Vicar’s sermon: The Feast of the Presentation of Christ: 29.1.23

I have a fairly good short-term memory, but my long-term memory is dreadful. By long term I mean anything over a week: it is that dreadful. Those bits that begin the next episode of the crime drama you are watching: they are for me. Without them I am lost. I have forgotten who’s who, what they do…indeed, the whole plot is a mystery. The great gift of digital TV is that you can binge watch your favourite series…once you’ve remembered what your favourite series is!

My lack of any real long-term memory can be something of an embarrassment. ‘Who’s that child in the photo?’ – I have to read the clues of what they are wearing to work out which of my children I’m looking at. If the sky is blue we’re probably in France….but I’m hard pressed to know where.

I need to read a book in one go to stand a chance of remembering what the book is about. Novels are worst of all: put a novel down for a week or not have time to read another chapter on an evening and I’m lost, ‘might as well start all over again’. Even as I open my book at the bookmark I have to glance back a few pages to remind myself of the main characters’ names.

Today, in the whole sweep of God’s dealings with His people Israel we pick up the story having set the sacred storybook aside centuries ago. The Feast of the Presentation of Christ in the Temple: Candlemas (it gets its nickname from Simeon’s words in our Gospel that spoke of Jesus being a light to lighten the Gentiles). This Feast Day marks a new chapter in God’s activity in the world …but where exactly had we left the story?

The Hebrew Scriptures aren’t laid out in the same order as we have them in our bibles. The 12 minor prophets form just one book that is then followed by various writings that include the Song of Songs, the books we know as 1st and 2nd Chronicles and the like…but (and here’s the thing) those minor prophets had left us hanging. Why? Because as far as they were concerned God’s judgement upon His faithless people had resulted in Him ‘upping and leaving’ the nation to fend for itself. Ezekiel (most definitely not a minor prophet) had described this in his book: God’s glory had left the temple. But nowhere was it recorded that God’s Spirit had returned to dwell with His people. Malachi, part of whose prophecy we read earlier, had presented to the nation the prospect of God’s return as he wrote See, I am sending my messenger to prepare the way before me, and the Lord whom you seek will suddenly come to his temple.’  But Malachi had lived some 300 years before Jesus and those years had not been easy. No end of faithful people had prayed for the Lord to return to rescue Israel but the country had been pushed about by the superpowers of the age: the Seleucid Empire, the Ptolomies, the Romans – little Israel, unable to fend for itself. A curious place with a curious religion. The temple was rebuilt, the sacrifices were offered day in, day out under the watchful eye of whoever was in power, but the people were ‘going through the motions’ of faith whilst living faithfully was becoming increasingly hard.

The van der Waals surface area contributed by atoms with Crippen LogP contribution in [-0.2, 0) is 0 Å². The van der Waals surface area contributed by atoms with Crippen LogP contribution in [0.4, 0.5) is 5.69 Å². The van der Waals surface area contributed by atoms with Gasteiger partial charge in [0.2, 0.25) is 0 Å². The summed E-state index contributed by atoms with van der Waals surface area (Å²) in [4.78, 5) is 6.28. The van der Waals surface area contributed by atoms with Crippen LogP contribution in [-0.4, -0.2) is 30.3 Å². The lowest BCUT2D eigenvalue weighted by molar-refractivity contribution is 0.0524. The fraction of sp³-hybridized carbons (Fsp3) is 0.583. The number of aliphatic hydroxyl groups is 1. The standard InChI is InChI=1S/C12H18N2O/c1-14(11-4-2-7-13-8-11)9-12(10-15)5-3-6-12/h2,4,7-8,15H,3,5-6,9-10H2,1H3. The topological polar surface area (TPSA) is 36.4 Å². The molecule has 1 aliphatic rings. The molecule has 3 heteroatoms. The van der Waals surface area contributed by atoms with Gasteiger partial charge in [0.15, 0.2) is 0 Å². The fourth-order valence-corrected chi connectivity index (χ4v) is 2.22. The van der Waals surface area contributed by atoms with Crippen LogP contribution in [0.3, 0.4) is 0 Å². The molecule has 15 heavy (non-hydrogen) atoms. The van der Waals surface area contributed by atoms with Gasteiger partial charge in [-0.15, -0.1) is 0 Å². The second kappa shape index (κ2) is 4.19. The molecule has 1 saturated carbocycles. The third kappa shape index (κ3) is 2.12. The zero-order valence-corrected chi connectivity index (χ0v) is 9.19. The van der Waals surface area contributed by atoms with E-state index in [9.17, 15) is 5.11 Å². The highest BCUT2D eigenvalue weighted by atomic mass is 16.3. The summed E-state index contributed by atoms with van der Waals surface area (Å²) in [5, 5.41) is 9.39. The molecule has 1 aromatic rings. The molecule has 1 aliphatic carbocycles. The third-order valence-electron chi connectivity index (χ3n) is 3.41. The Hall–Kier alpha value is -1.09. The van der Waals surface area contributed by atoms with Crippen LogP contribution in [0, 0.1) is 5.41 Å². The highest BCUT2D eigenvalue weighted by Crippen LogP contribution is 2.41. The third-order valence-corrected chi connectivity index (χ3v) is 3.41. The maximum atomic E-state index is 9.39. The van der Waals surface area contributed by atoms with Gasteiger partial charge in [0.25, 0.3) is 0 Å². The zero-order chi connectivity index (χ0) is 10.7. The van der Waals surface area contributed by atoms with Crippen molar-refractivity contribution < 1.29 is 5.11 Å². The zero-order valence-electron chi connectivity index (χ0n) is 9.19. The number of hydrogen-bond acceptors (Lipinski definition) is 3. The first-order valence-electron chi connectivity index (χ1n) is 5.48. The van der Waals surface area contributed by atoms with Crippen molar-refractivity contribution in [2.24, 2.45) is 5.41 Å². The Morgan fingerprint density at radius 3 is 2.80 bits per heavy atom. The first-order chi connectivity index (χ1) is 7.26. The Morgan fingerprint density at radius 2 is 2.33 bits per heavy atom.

And we turn the page and we read of a mother and her child, accompanied by the child’s adoptive father, making their way through the narrow streets of Jerusalem up into the courtyard of the gentiles in Herod’s refurbished temple and a meeting of the old and the new covenants taking place amongst the sellers of the doves and pigeons, the exchange of coins, the bleating of sheep and goats and the smell of the daily sacrifices being burned on the bronze altar to the left of the temple door itself. And where are we? ‘The Lord has returned to His temple’ just as He promised he would but He has done so in the person of the child, Jesus.

New Testament scholars like to highlight the way Luke has filled these early chapters of his gospel with the flavour of the Old Testament. We heard echoes of the Old Testament in Mary’s song at the Annunciation, in Zechariah’s song – the Benedictus – as John the Baptist is born. Here, we have Mary and Joseph portrayed very much as obedient to the law, the Law which Luke is eager to quote for us. We are presented with Simeon and Anna (righteous, devout Jews) – waiting for the redemption of Israel, waiting in the temple courts for what… waiting for something to happen!